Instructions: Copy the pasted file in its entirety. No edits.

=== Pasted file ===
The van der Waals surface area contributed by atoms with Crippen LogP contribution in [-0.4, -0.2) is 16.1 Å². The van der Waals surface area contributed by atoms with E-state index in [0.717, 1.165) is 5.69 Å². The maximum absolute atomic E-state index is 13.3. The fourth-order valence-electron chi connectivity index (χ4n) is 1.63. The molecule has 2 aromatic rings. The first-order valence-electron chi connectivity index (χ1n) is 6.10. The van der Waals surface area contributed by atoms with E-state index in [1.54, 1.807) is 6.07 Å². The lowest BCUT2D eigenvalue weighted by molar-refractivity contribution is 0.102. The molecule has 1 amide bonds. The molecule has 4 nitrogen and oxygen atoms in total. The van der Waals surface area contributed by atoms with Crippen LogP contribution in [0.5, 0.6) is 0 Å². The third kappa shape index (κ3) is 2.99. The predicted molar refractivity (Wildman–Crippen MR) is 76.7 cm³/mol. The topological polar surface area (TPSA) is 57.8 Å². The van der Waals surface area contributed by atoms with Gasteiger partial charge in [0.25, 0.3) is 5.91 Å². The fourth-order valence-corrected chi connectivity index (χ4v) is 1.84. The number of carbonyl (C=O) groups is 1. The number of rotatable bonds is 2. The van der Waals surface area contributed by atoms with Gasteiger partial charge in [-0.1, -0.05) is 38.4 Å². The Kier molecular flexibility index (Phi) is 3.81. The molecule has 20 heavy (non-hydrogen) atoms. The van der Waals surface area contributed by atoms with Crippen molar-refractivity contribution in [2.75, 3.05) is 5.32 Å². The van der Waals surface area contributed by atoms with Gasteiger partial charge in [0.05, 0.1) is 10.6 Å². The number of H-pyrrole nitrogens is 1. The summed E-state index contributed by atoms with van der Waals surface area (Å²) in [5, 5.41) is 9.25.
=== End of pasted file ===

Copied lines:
The van der Waals surface area contributed by atoms with Crippen LogP contribution in [-0.4, -0.2) is 16.1 Å². The van der Waals surface area contributed by atoms with E-state index in [0.717, 1.165) is 5.69 Å². The maximum absolute atomic E-state index is 13.3. The fourth-order valence-electron chi connectivity index (χ4n) is 1.63. The molecule has 2 aromatic rings. The first-order valence-electron chi connectivity index (χ1n) is 6.10. The van der Waals surface area contributed by atoms with E-state index in [1.54, 1.807) is 6.07 Å². The lowest BCUT2D eigenvalue weighted by molar-refractivity contribution is 0.102. The molecule has 1 amide bonds. The molecule has 4 nitrogen and oxygen atoms in total. The van der Waals surface area contributed by atoms with Crippen LogP contribution in [0.5, 0.6) is 0 Å². The third kappa shape index (κ3) is 2.99. The predicted molar refractivity (Wildman–Crippen MR) is 76.7 cm³/mol. The topological polar surface area (TPSA) is 57.8 Å². The van der Waals surface area contributed by atoms with Gasteiger partial charge in [0.25, 0.3) is 5.91 Å². The fourth-order valence-corrected chi connectivity index (χ4v) is 1.84. The number of carbonyl (C=O) groups is 1. The number of rotatable bonds is 2. The van der Waals surface area contributed by atoms with Gasteiger partial charge in [-0.1, -0.05) is 38.4 Å². The Kier molecular flexibility index (Phi) is 3.81. The molecule has 20 heavy (non-hydrogen) atoms. The van der Waals surface area contributed by atoms with Crippen molar-refractivity contribution in [2.75, 3.05) is 5.32 Å². The van der Waals surface area contributed by atoms with Gasteiger partial charge in [0.05, 0.1) is 10.6 Å². The number of H-pyrrole nitrogens is 1. The summed E-state index contributed by atoms with van der Waals surface area (Å²) in [5, 5.41) is 9.25.